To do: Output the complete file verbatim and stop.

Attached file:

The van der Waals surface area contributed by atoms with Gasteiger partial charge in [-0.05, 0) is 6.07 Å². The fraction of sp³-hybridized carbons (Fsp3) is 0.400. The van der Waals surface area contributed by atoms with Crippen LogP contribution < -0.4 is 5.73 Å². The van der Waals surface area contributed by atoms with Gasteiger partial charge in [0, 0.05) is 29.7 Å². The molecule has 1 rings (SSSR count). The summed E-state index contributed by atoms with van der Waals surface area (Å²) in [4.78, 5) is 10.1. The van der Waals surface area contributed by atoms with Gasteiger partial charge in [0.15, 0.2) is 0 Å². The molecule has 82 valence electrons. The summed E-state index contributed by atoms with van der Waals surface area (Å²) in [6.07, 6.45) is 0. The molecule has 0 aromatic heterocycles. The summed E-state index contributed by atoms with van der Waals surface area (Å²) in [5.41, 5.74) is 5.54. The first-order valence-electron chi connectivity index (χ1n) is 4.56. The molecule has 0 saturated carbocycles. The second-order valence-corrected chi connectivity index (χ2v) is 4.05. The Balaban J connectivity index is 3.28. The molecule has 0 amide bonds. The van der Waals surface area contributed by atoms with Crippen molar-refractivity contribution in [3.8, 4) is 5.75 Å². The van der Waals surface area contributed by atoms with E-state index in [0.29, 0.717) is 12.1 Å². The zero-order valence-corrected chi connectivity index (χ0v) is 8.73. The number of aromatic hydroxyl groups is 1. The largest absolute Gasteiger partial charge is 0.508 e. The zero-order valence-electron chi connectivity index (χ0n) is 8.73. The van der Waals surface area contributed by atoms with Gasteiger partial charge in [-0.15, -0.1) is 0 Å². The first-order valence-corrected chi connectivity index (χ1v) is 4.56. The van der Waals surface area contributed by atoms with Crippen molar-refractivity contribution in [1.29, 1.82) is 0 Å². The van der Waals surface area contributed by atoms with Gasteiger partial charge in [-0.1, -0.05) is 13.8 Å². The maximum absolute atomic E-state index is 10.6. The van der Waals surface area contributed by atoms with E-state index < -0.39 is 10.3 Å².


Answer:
The van der Waals surface area contributed by atoms with Gasteiger partial charge in [-0.05, 0) is 6.07 Å². The fraction of sp³-hybridized carbons (Fsp3) is 0.400. The van der Waals surface area contributed by atoms with Crippen LogP contribution < -0.4 is 5.73 Å². The van der Waals surface area contributed by atoms with Gasteiger partial charge in [0, 0.05) is 29.7 Å². The molecule has 1 rings (SSSR count). The summed E-state index contributed by atoms with van der Waals surface area (Å²) in [4.78, 5) is 10.1. The van der Waals surface area contributed by atoms with Gasteiger partial charge in [0.15, 0.2) is 0 Å². The molecule has 82 valence electrons. The summed E-state index contributed by atoms with van der Waals surface area (Å²) in [6.07, 6.45) is 0. The molecule has 0 aromatic heterocycles. The summed E-state index contributed by atoms with van der Waals surface area (Å²) in [5.41, 5.74) is 5.54. The first-order valence-electron chi connectivity index (χ1n) is 4.56. The molecule has 0 saturated carbocycles. The second-order valence-corrected chi connectivity index (χ2v) is 4.05. The Balaban J connectivity index is 3.28. The molecule has 0 amide bonds. The van der Waals surface area contributed by atoms with Crippen molar-refractivity contribution in [3.8, 4) is 5.75 Å². The van der Waals surface area contributed by atoms with E-state index in [0.29, 0.717) is 12.1 Å². The zero-order valence-corrected chi connectivity index (χ0v) is 8.73. The number of aromatic hydroxyl groups is 1. The largest absolute Gasteiger partial charge is 0.508 e. The zero-order valence-electron chi connectivity index (χ0n) is 8.73. The van der Waals surface area contributed by atoms with Gasteiger partial charge in [-0.15, -0.1) is 0 Å². The first-order valence-corrected chi connectivity index (χ1v) is 4.56. The van der Waals surface area contributed by atoms with Crippen molar-refractivity contribution in [1.29, 1.82) is 0 Å². The van der Waals surface area contributed by atoms with Gasteiger partial charge in [-0.1, -0.05) is 13.8 Å². The maximum absolute atomic E-state index is 10.6. The van der Waals surface area contributed by atoms with E-state index < -0.39 is 10.3 Å².